Nothing can be more certain than that the Chief Justice thought there-was an important and very practical distinction between the city and the port of New Orleans with reference to the question of blockade. If not, then this language, marking so clearly the difference between the two things, and dwelling upon the fact that though the city was occupied by the Federal forces, a very large part of the port was not so occupied, was idle verbiage, injected into the opinion for no purpose unless it may have been to increase its volume!

I think the Chief Justice was correct in supposing that the difference-between the city and the port was of practical importance in the case. A little consideration will make this quite apparent.

No rebel military force, it is true, occupied that part of the port (the right bank of the river, many miles in length) which was not occupied by the United States on the 4th May, 1862; but it was, de facto, territory of the rebel belligerent, nevertheless. Trade there was trade with the enemy, to prevent which is the lawful purpose of blockade. It is not necessary to the lawful blockade of an enemy’s port that the enemy should hold it by the presence of a military force. Suppose, then, that on the 4th May, 1862, the Circassian had steamed into the port with a view to discharge her cargo at any landing on the right bank of the river, within the port, rebel merchants, non-combatants, being ready to receive it there and transport it into the interior, no portion of the goods being contraband, by what right, save that of blockade, could the Federal fleet have interfered to prevent it? The position and strength of that fleet, it is true, enabled it to capture, without fail, every vessel which might have attemped such a thing; but this physical ability to capture did not, per se, confer the right to exercise it; nor did it, per se, end the blockade. It is said that a municipal regulation might have been enacted prohibiting such importations or controlling them; and in execution of such an enactment the force at hand could have been employed; but this is no relief from the dilemma. The right by municipal regulations to close rebel ports and render trade-with them unlawful, was claimed by the United States very early in the rebellion. It was proposed, but the right to do so was denied by Great Britain and other neutral nations, and its exercise was forborne-in deference to their protests. Even in the argument for the claimant in these cases, the right of the United States to exercise sovereign rights (and belligerent rights at the same time) against the rebels to the prejudice of neutrals, is earnestly combatted by a gentleman who, as a writer upon public law, stands deservedly high as an authority, and who, in his published works, had before expressed the same opinion. Whatever [Page 252] maybe true as to that, it is very certain that Great Britain, having contributed more than any other nation to induce the United States to forbear, by denying the right, cannot now fairly claim for her subjects the benefit of a principle which, at the time, she so stoutly denied. Municipal regulations prohibiting neutral import trade with any part of the port of New Orleans not in Federal possession, would have been as obnoxious to Great Britain as if a like attempt had been made at that time concerning Mobile, Charleston, or Savannah. The principle which would have justified it in the one case, would have maintained it in all.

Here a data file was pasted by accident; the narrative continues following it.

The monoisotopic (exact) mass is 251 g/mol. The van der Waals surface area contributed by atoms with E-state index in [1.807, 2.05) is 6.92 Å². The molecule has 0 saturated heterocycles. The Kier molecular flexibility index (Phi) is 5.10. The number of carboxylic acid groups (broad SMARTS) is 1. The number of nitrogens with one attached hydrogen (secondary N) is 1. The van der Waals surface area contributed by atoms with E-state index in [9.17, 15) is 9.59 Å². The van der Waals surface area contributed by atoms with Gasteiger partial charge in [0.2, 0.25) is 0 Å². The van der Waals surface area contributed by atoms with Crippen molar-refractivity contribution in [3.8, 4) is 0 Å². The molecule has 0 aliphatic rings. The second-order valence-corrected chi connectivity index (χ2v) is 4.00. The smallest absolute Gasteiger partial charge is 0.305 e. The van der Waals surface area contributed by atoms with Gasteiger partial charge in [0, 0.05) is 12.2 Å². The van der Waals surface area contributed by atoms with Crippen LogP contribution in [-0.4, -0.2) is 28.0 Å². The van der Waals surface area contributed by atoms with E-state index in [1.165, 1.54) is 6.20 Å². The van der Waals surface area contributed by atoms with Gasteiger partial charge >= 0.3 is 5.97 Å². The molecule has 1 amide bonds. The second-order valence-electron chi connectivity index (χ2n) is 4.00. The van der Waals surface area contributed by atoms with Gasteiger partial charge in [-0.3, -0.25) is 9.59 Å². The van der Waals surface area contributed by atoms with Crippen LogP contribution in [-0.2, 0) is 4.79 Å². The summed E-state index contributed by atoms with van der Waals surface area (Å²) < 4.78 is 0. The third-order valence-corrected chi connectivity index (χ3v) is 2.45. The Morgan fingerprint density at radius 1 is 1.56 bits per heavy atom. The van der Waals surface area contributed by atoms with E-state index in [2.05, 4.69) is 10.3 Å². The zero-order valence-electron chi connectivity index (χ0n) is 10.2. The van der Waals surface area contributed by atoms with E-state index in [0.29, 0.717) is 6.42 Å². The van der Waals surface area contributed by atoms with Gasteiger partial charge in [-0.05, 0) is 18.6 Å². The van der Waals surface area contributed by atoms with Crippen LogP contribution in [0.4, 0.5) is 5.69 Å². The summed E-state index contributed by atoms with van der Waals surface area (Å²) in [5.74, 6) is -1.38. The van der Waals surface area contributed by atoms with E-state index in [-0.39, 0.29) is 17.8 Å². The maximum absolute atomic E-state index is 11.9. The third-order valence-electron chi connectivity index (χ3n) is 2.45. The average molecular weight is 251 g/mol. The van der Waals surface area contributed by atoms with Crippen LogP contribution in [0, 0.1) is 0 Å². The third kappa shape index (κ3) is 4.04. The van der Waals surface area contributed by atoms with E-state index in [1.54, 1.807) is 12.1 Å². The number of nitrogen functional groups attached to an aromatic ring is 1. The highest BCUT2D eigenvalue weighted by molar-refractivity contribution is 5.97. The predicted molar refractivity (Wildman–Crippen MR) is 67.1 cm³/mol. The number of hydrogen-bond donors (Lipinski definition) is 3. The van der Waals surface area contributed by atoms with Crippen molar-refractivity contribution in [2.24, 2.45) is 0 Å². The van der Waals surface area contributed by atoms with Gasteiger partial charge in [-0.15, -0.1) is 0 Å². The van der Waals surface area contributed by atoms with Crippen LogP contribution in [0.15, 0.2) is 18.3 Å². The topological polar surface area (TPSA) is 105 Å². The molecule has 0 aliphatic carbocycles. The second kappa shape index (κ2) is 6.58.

If the consideration of the case left it doubtful whether the judgment of the Supreme Court was in accordance with public law, it would be our plain duty, according to all authority, to disallow these claims. So much deference in a case of doubt is due to a deliberate judgment of a court whose independence, impartiality, and learning has given it a character in Great Britain not less lofty than it possesses at home.

But I do not doubt. Comments and criticisms upon the judgment of the court had fallen under my eye; trusting to which, I confess I had been somewhat impressed with serious doubts (to say the least) of the legality of the condemnation. But a very careful study of the case shows that, in making such criticisms, no account has been taken of the important fact that the possession of the United States forces at New Orleans did not extend to the whole port when the ship was seized; no such entire possession being anywhere directly asserted. That the error is one of inference, resulting from the fact, doubtless, that the wider area of the port, as contradistinguished from the city of the same name, has usually escaped attention. It follows, therefore, that the principle supposed to be violated by the court was really not violated at all, and that the question was not that which has been sometimes supposed. It is not, I may hope, improper to say that the best care and judgment which I am able to bring to the consideration of the case has resulted in a clear conviction that the condemnation of the Circassian was correct.